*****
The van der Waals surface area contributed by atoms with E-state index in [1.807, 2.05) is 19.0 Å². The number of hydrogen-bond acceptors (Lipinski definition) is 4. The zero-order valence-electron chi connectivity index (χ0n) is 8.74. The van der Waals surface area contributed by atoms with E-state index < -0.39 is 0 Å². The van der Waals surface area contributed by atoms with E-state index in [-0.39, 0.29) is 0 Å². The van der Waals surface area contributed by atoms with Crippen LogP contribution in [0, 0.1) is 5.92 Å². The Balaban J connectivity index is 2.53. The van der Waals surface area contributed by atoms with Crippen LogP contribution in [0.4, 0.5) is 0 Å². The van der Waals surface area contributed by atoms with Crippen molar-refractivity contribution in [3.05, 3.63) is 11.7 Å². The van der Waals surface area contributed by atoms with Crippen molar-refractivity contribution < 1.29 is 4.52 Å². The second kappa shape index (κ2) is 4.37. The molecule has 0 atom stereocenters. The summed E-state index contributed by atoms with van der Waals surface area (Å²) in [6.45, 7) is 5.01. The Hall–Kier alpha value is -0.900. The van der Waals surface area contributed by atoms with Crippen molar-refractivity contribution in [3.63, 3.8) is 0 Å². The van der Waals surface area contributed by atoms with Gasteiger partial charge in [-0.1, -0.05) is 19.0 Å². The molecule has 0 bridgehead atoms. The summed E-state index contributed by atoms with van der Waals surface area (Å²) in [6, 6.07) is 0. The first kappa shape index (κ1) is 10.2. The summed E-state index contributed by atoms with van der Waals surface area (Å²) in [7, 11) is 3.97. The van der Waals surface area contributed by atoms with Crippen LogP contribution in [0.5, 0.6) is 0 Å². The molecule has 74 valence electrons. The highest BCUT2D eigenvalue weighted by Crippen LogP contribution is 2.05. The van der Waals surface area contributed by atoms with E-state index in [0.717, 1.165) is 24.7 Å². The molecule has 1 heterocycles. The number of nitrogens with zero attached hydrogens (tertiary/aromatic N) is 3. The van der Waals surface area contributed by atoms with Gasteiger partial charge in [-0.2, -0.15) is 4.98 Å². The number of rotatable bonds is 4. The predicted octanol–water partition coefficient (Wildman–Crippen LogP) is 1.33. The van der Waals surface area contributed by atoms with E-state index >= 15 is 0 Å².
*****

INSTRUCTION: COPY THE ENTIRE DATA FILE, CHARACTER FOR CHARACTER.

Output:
The van der Waals surface area contributed by atoms with E-state index in [1.807, 2.05) is 19.0 Å². The number of hydrogen-bond acceptors (Lipinski definition) is 4. The zero-order valence-electron chi connectivity index (χ0n) is 8.74. The van der Waals surface area contributed by atoms with E-state index < -0.39 is 0 Å². The van der Waals surface area contributed by atoms with E-state index in [-0.39, 0.29) is 0 Å². The van der Waals surface area contributed by atoms with Crippen LogP contribution in [0, 0.1) is 5.92 Å². The Balaban J connectivity index is 2.53. The van der Waals surface area contributed by atoms with Crippen LogP contribution in [0.4, 0.5) is 0 Å². The van der Waals surface area contributed by atoms with Crippen molar-refractivity contribution in [3.05, 3.63) is 11.7 Å². The van der Waals surface area contributed by atoms with Crippen molar-refractivity contribution < 1.29 is 4.52 Å². The second kappa shape index (κ2) is 4.37. The molecule has 0 atom stereocenters. The summed E-state index contributed by atoms with van der Waals surface area (Å²) in [6.45, 7) is 5.01. The Hall–Kier alpha value is -0.900. The van der Waals surface area contributed by atoms with Crippen molar-refractivity contribution in [3.63, 3.8) is 0 Å². The van der Waals surface area contributed by atoms with Gasteiger partial charge in [-0.1, -0.05) is 19.0 Å². The molecule has 0 bridgehead atoms. The summed E-state index contributed by atoms with van der Waals surface area (Å²) in [6, 6.07) is 0. The first kappa shape index (κ1) is 10.2. The summed E-state index contributed by atoms with van der Waals surface area (Å²) in [7, 11) is 3.97. The van der Waals surface area contributed by atoms with Crippen LogP contribution in [0.5, 0.6) is 0 Å². The molecule has 74 valence electrons. The highest BCUT2D eigenvalue weighted by Crippen LogP contribution is 2.05. The van der Waals surface area contributed by atoms with E-state index in [0.717, 1.165) is 24.7 Å². The molecule has 1 heterocycles. The number of nitrogens with zero attached hydrogens (tertiary/aromatic N) is 3. The van der Waals surface area contributed by atoms with Gasteiger partial charge in [-0.2, -0.15) is 4.98 Å². The number of rotatable bonds is 4. The predicted octanol–water partition coefficient (Wildman–Crippen LogP) is 1.33. The van der Waals surface area contributed by atoms with E-state index >= 15 is 0 Å².